It’s probably the first thing you thought of when I mentioned detached gear, right?
“Aren’t I exposing my camera sensor to harmful particles while free lensing?”
Well, that’s the catch. As unique as your photos will be using this creative photography technique, it does leave your sensor exposed.
It’s one of the reasons why setting up prior to detaching is so important. Ideally, you want to have your shots ready before you unmount your lens.
Of course, no one’s stopping you from walking around with an exposed sensor looking for good angles and good shots. It’s a big risk, so do at least avoid dusty and windy areas as much as possible.
Mirrorless camera owners, beware! The risk of contaminating your camera sensor is higher for you. Practice this technique at your own discretion, and seek a professional if you need a proper cleaning.
And on that note, let’s move on to some frequently asked questions.
Frequently Asked Questions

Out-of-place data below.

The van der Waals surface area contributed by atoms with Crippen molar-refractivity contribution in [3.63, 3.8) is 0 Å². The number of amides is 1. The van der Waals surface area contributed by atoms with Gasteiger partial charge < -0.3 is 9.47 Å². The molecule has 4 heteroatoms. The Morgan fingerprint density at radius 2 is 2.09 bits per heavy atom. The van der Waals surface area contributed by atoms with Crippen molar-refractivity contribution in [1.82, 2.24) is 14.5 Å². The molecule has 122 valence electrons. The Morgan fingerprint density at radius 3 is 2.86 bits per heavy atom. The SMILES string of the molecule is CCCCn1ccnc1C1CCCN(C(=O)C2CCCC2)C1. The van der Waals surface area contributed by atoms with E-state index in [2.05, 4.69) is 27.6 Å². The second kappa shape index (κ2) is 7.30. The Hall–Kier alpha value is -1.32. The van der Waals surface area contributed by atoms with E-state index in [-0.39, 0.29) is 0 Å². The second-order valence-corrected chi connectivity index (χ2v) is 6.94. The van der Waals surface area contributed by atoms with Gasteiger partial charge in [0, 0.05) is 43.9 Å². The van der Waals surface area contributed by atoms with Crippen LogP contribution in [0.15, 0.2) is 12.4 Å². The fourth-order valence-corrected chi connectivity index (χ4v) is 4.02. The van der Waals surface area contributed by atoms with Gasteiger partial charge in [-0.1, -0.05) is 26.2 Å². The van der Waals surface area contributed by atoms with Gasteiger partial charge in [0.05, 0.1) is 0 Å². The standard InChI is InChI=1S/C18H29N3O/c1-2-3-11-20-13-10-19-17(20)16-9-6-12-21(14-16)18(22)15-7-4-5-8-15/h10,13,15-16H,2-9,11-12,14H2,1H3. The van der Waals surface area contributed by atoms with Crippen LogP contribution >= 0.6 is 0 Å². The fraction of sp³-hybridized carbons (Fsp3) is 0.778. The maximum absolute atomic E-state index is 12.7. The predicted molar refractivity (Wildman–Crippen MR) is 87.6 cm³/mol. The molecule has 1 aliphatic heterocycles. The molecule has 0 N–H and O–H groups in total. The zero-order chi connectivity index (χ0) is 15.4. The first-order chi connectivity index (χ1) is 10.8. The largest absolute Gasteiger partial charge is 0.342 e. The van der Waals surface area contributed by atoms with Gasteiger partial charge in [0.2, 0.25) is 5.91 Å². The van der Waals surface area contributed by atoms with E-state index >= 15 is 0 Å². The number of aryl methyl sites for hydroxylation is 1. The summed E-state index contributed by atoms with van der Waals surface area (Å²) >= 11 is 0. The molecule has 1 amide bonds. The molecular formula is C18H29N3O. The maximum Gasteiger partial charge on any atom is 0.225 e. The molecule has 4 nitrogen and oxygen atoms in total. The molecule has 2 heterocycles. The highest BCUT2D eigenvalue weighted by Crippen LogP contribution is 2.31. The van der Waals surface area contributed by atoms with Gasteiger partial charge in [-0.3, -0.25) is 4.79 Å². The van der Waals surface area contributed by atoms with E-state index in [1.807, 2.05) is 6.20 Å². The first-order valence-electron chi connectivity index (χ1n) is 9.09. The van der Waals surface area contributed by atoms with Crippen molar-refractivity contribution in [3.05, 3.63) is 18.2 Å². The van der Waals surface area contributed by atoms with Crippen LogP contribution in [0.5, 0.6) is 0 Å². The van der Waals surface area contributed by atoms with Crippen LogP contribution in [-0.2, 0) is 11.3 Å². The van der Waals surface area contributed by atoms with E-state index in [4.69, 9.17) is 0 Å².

Q: Can’t you achieve this effect with tilt-shift lenses?
You certainly can, and in a way it’s safer for your sensor. The thing is that they cost thousands of dollars and unless you do specialized kind of work (like architectures), many won’t invest in this glass. But if you want to get a bit creative and achieve a tilt-shift effect, you can try the lens whacking technique.
Q: Freelensing vs. tilt-shift lens vs. Lensbaby?
Despite all producing non-standard imagery, they all function differently.
Lens whacking is essentially a DIY tilt-shift photography technique. It utilizes already existing glasses and some individual ingenuity to create unique compositions.
As the name suggests, tilt-shift are specially-made lenses that tilt and shift around the camera’s sensor. It produces similar-looking compositions to the lens whacking technique and mainly used for architectural work.